How will a creditor collect from me if I lost my case in Massachusetts?
2 December 2014
After a judgment is entered, the next document to issue is called an execution. The execution is what empowers the sheriff’s office, as it is directed by the creditor, to collect from you. Depending on the circumstances and the court the case is in, an execution is to be issued by the clerk’s office either 10 or 30 days after judgment. However, speaking from experience, some clerk’s offices may not be up to date and it could take much longer for it to actually issue the execution to the creditor.
With an execution, a creditor has many avenues from which to collect. Such as levy on personal property, levy on real estate, wage attachment, keeper attachment, receivership, and what is known as supplementary process. With respect to wage attachment, keeper attachment, and receivership, they require a separate suit after judgment has issued. If the case was originally in small claims, a “payment review” hearing may occur prior to the creditor obtaining an execution.
One popular way in which a creditor collects is by levy (and suspend) on real estate. What happens is that the creditor instructs the sheriff to levy and suspend further action on your real estate, usually your residence. The execution is recorded at the registry of deeds and acts essentially as an attachment of your house. The good news is that there is nothing forcing you to pay immediately, the bad news is that you cannot transfer title to the house without satisfying the execution and it accrues interest.
The most popular avenue that creditors use is supplementary process. It is formally a separate action ($40 filing fee) but only requires a simple form to be completed. It is either handled by the small claims division or the district court division of the court. You will get served by a sheriff with a summons under this new supplementary process case to appear at court. If you do not appear, the creditor can request, and most likely will obtain, a capias warrant for your arrest. Then the creditor has two options, either have the sheriff physically arrest you, or get the debtor to promise to appear at another court date, and it is usually the latter.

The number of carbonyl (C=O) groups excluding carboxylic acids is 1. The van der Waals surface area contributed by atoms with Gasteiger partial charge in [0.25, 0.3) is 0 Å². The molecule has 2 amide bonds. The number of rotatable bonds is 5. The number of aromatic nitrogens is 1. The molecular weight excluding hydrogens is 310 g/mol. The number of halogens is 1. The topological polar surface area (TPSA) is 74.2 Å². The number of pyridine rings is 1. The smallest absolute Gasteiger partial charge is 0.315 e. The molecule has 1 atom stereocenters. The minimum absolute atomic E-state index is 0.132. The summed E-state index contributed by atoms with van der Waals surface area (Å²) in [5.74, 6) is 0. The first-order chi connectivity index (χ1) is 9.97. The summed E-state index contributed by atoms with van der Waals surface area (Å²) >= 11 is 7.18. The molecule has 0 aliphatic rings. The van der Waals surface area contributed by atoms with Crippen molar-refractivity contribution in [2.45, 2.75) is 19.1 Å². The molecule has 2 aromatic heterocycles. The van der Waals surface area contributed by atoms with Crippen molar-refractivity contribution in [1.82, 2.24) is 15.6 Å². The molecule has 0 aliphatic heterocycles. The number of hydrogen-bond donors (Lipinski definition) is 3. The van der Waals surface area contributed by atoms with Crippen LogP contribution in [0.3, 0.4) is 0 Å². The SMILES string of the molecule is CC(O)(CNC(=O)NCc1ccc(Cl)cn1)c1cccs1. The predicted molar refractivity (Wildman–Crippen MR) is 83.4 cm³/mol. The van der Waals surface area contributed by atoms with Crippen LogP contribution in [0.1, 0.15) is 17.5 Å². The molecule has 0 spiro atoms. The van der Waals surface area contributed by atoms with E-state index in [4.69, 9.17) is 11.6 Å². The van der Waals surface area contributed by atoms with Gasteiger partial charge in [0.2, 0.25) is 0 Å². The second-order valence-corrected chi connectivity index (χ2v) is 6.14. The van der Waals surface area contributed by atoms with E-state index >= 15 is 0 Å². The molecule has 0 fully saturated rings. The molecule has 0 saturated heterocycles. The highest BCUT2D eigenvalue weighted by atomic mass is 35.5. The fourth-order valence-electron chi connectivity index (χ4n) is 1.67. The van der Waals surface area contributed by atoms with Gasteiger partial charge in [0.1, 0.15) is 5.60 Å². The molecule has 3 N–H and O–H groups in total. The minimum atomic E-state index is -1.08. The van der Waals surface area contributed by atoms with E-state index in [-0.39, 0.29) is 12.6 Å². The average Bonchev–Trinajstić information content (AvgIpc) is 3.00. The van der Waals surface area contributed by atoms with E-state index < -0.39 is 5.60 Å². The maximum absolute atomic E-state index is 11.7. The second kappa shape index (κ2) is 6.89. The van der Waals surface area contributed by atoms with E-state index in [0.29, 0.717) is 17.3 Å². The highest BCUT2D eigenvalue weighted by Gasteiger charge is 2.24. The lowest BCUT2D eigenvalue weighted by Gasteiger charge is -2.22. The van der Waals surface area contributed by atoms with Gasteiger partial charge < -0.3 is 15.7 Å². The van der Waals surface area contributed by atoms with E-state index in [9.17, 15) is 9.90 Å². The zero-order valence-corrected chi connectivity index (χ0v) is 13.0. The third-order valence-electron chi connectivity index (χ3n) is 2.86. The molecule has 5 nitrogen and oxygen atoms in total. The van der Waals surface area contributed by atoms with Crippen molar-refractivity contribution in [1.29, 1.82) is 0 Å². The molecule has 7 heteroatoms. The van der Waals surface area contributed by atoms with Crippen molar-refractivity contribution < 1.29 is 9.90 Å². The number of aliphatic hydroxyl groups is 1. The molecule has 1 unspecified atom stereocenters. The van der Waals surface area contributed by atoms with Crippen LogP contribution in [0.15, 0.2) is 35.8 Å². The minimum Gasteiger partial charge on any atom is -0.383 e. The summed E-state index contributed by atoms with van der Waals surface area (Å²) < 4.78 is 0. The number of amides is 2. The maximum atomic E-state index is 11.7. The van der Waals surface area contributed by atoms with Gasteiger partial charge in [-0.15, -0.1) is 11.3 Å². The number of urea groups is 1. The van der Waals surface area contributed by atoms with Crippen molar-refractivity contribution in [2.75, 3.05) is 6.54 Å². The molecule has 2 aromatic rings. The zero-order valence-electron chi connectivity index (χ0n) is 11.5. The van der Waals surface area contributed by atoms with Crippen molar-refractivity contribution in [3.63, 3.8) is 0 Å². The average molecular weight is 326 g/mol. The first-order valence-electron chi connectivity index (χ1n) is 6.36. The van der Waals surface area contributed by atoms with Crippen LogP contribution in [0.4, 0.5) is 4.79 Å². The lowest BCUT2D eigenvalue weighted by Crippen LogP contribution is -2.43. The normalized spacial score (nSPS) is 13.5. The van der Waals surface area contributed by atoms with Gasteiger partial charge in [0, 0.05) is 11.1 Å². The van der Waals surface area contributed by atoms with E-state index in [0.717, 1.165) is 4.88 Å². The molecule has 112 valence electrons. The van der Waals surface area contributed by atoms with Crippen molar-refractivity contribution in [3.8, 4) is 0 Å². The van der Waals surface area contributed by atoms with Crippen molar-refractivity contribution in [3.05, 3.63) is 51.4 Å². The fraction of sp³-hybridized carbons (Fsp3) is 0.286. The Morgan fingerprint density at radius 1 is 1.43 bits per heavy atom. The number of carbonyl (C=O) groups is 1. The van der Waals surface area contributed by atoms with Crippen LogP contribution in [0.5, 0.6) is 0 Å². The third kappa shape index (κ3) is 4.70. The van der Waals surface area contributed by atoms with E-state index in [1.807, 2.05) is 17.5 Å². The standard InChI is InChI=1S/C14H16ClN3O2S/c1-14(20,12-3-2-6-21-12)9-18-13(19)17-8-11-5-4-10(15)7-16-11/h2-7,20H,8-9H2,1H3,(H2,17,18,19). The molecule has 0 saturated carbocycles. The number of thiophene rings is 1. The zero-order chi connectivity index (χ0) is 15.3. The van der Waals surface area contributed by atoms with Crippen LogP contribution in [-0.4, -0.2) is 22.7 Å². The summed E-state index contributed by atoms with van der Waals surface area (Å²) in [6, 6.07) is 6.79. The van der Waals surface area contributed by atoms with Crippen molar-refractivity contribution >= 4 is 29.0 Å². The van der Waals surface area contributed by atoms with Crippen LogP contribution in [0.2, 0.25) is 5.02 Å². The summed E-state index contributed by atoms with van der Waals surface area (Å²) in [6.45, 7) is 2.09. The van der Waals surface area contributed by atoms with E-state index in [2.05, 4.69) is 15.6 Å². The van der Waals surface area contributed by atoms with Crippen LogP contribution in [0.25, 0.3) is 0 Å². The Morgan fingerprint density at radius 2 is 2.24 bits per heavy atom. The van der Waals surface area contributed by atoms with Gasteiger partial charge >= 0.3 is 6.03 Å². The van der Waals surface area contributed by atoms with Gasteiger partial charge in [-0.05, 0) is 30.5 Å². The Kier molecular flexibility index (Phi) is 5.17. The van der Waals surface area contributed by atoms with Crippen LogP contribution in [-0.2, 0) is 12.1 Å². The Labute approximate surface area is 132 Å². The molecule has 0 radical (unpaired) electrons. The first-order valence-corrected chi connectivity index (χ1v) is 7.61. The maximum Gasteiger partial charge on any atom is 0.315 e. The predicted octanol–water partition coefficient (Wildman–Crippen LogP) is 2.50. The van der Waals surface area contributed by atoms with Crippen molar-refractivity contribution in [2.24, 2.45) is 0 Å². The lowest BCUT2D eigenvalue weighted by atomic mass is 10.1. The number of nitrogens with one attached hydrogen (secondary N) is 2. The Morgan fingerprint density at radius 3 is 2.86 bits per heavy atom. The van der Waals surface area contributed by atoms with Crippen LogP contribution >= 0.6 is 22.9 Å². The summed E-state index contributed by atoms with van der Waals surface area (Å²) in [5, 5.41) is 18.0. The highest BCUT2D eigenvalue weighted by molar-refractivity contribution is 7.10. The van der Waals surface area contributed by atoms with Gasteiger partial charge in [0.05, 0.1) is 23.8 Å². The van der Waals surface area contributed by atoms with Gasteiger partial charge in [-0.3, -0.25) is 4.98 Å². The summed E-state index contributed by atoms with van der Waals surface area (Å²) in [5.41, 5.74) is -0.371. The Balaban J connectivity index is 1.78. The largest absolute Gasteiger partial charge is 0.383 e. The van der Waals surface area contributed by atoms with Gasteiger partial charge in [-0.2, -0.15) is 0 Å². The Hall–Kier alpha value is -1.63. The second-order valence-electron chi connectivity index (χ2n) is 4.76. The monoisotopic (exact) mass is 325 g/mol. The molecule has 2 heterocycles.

If you do appear at the supplementary process hearing, you will have to answer as to your ability to pay. The clerk or judge, sometimes with the creditor’s assistance, evaluate whether you have non-exempt assets or non-exempt income to pay the judgment. Most debtors avoid this evaluation though as they make an agreement with the creditor at that hearing but prior to that evaluation to pay a certain amount a month. That agreement actually is a court order for you to pay, and if you do not, you could be found in contempt. As an aside, if you find yourself unable to pay, be proactive and contact an attorney before they find you in contempt.
If the clerk or judge does find that you do not have any non-exempt assets from which to collect, the case may be dismissed or scheduled for payment review within a certain period of time such as 6 months or a year. When someone is found to not have assets or income available to pay, that is what is referred to as “judgment proof.”
Generally, the supplementary process session is not a happy place to be and for the most part, it is the end of the line. The most important mistake people make is arguing the merits of the original case, which is common and will likely be quickly rebuked as it is not the place or the time to do so.
It is also a place that you are playing with fire if you decide to not make a deal with the creditor and most people are on unfamiliar turf. So, it is best to have an attorney by your side if you are entering the lion’s den.